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Gulfport Church Leads Push For More Foster Families
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A Gulfport church is leading the effort to increase the number of foster families in Mississippi. As part of our ongoing child welfare series, Crisis Point, MPB's Evelina Burnett reports. 

"Tonight you're just going to be getting an introduction to our agency ..."

Jessica Michael kicks off a weekend of training at Michael Memorial Baptist Church in Gulfport on Friday evening.

Michael is with the state's Division of Family & Children's Services. The folks gathered in this room will receive the training the state requires to become a licensed foster parent, classes usually taught once a week over five weeks. Here, they’ll be taught in one weekend. 

"We’re not shortening the content in any way, but just really shortening the time frame in which it's offered," Michael says.

The agency is also making sure other services are here.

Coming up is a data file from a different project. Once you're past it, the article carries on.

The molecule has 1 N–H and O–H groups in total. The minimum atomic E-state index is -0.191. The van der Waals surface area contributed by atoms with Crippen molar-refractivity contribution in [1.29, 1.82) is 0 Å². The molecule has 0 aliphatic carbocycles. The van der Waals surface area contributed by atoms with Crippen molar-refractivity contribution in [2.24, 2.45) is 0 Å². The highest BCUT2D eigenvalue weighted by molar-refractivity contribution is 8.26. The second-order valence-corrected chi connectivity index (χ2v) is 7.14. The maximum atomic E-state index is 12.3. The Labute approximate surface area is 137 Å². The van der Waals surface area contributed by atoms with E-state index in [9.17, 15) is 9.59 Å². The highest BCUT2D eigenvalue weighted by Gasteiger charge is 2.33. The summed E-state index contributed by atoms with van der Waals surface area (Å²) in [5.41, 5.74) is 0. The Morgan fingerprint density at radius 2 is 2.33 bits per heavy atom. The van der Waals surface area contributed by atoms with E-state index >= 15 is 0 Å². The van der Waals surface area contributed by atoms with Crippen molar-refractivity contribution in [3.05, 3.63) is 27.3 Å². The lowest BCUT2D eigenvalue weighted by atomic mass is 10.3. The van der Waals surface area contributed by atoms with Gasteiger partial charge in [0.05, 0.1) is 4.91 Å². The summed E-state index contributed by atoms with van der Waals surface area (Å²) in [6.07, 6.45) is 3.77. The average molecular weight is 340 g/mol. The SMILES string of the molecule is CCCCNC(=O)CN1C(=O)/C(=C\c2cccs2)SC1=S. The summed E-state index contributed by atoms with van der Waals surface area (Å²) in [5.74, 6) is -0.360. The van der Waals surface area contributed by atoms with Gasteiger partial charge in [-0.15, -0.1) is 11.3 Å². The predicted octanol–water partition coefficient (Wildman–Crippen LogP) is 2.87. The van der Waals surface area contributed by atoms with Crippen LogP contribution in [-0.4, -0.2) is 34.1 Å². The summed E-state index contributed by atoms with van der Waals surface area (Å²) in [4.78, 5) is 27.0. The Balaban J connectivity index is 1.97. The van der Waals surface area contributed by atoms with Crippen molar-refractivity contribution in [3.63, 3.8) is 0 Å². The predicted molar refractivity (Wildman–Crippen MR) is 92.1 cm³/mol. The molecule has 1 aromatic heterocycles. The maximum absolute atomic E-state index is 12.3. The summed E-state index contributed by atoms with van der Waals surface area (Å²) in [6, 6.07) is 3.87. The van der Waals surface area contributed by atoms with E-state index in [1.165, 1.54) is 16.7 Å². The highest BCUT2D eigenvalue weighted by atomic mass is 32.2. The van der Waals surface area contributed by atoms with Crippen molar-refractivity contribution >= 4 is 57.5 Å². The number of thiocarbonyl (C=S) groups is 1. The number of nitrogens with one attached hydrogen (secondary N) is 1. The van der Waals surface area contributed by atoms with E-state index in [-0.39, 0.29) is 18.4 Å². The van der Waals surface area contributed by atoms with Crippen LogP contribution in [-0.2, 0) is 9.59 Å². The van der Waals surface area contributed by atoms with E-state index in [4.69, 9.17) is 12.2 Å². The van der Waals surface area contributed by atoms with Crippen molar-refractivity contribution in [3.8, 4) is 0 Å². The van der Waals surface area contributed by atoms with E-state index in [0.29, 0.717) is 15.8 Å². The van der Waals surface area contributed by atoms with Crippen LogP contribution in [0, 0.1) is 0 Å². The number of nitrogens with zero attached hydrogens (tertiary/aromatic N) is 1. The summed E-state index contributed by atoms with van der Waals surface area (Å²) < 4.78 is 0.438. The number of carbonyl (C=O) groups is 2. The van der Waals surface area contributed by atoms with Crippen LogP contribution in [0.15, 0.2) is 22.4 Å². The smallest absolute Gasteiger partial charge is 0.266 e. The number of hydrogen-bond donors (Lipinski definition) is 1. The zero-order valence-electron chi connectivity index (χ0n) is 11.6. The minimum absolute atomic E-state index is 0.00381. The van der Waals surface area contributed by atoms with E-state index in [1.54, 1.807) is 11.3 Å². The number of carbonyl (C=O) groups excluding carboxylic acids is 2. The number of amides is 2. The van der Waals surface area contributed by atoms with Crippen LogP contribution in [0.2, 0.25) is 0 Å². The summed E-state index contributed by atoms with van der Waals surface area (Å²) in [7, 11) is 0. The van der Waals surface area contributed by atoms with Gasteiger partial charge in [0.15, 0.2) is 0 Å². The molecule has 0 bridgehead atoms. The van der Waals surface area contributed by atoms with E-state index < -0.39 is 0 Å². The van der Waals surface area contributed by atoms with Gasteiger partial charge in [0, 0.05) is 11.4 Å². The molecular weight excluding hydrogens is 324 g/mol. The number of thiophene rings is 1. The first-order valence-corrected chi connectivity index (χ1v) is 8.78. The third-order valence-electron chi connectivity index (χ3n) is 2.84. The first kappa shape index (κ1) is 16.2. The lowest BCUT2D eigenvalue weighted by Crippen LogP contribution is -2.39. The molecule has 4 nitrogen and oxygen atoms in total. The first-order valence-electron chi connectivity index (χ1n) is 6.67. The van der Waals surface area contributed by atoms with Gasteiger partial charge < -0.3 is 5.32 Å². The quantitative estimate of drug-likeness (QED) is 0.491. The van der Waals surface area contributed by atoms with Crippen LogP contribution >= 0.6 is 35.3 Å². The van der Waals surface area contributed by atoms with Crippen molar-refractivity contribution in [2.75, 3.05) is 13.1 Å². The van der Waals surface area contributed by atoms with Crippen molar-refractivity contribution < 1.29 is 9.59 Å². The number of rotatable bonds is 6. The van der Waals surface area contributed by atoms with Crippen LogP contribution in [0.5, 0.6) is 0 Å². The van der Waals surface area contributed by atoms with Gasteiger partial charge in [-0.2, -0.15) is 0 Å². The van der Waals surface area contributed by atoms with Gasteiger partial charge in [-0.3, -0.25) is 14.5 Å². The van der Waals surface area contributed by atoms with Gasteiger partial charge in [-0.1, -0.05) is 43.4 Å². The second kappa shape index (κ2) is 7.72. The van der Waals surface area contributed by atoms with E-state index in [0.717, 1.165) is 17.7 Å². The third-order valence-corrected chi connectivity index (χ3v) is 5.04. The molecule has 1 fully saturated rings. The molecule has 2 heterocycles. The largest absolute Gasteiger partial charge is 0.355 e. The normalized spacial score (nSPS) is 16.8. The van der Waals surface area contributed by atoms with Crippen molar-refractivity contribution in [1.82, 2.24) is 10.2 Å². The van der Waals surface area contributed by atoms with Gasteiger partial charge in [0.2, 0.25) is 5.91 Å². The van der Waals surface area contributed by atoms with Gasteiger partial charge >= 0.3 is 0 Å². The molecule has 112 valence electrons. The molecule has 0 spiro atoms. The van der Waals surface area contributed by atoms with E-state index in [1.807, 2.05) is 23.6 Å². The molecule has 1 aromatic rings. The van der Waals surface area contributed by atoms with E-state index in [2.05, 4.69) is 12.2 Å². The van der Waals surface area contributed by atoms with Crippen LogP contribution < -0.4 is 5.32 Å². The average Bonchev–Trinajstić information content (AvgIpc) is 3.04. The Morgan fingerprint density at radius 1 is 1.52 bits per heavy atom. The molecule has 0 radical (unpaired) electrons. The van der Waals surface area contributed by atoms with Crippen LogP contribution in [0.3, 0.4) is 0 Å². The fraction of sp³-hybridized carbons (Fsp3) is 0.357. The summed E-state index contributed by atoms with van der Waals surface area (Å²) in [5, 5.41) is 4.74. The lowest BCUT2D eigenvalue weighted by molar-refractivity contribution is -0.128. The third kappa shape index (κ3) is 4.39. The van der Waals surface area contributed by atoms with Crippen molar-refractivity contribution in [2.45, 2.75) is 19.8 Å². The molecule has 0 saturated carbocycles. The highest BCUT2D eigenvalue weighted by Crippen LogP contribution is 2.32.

"We’ve got fingerprinting on site, so the families won't have to come back later," she says. "We’re going to train them in car seat installation. We have people coming to check to make sure that the families are good to go on that ... We can help them with any paperwork issues they might have - we can go through and look at it. Then all that will be left will be to get their documents back and get their home study portion done."

SUMMER STUDY SESSIONS SPARK INTEREST

The seeds for this weekend were planted last summer. Tony Karnes is senior pastor of Michael Memorial Baptist Church and was leading a summer study group. 

"On one particular week, we were going to talk about caring for orphans and those who are in need," he recalls. "So I was sitting in my study, working on my sermon, and I thought to myself, I think I'm going to drive down to the Department of Human Services and find out, are there orphans in my commmunity? Is there a need?"